Robots designed to assist people with disabilities have become more capable, but they’ve also become harder to control. New research offers a way to operate such complex mechanical systems more intuitively. What’s new: Researchers at Stanford enabled a joystick to control a seven-joined mechanical arm in a way that adapts automatically to different tasks. Their work could make it easier for people suffering from compromised mobility in a variety of common activities. Key insight: An intuitive mapping of joystick motions to arm movements depends on context. Pushing a joystick downward to control a robot arm that holds a glass of water may be an instruction to pour, while the same motion applied to an empty hand may be a command to sweep the arm downward. Dylan P. Losey and colleagues used a conditional variational autoencoder to learn a vector, controllable by a joystick, that depends on the arm’s current position. How it works: An autoencoder is a two-part network, consisting of an encoder and decoder, that learns a simplified representation of its input. The encoder maps an input vector to a smaller output vector. The decoder network tries to recreate the input from the encoder’s output. A variational autoencoder creates a distribution of latent vectors for a given input, and a conditional variational autoencoder changes that distribution depending on state information.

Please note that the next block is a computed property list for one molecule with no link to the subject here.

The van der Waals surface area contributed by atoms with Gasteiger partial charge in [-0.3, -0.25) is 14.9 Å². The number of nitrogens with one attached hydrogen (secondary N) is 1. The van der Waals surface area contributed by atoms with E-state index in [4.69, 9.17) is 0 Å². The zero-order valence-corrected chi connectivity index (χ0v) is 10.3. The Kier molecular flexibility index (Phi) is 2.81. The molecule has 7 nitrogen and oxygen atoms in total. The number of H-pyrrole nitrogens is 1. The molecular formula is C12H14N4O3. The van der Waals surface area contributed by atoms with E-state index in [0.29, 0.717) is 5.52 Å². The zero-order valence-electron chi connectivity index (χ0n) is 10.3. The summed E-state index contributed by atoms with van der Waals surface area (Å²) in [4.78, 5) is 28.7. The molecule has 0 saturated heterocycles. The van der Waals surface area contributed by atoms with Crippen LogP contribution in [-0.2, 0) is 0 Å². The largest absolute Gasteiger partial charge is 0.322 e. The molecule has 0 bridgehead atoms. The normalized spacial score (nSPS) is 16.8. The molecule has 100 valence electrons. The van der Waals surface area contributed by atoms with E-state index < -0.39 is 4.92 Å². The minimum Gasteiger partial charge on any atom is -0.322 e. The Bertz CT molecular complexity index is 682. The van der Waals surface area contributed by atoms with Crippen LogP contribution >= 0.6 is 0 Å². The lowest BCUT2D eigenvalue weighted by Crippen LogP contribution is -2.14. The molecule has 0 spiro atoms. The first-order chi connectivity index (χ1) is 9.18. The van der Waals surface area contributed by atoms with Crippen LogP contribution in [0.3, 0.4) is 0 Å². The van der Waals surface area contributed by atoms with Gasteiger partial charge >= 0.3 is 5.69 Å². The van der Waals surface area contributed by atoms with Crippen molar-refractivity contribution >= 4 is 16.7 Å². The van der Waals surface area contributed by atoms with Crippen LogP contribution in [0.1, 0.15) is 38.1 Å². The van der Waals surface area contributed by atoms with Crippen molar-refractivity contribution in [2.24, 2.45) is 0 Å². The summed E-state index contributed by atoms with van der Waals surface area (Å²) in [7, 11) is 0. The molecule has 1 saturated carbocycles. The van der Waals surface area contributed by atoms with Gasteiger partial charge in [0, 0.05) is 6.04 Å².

The model learns a simplified control representation from examples of the robotic arm achieving a task; for example, reaching to grab an item.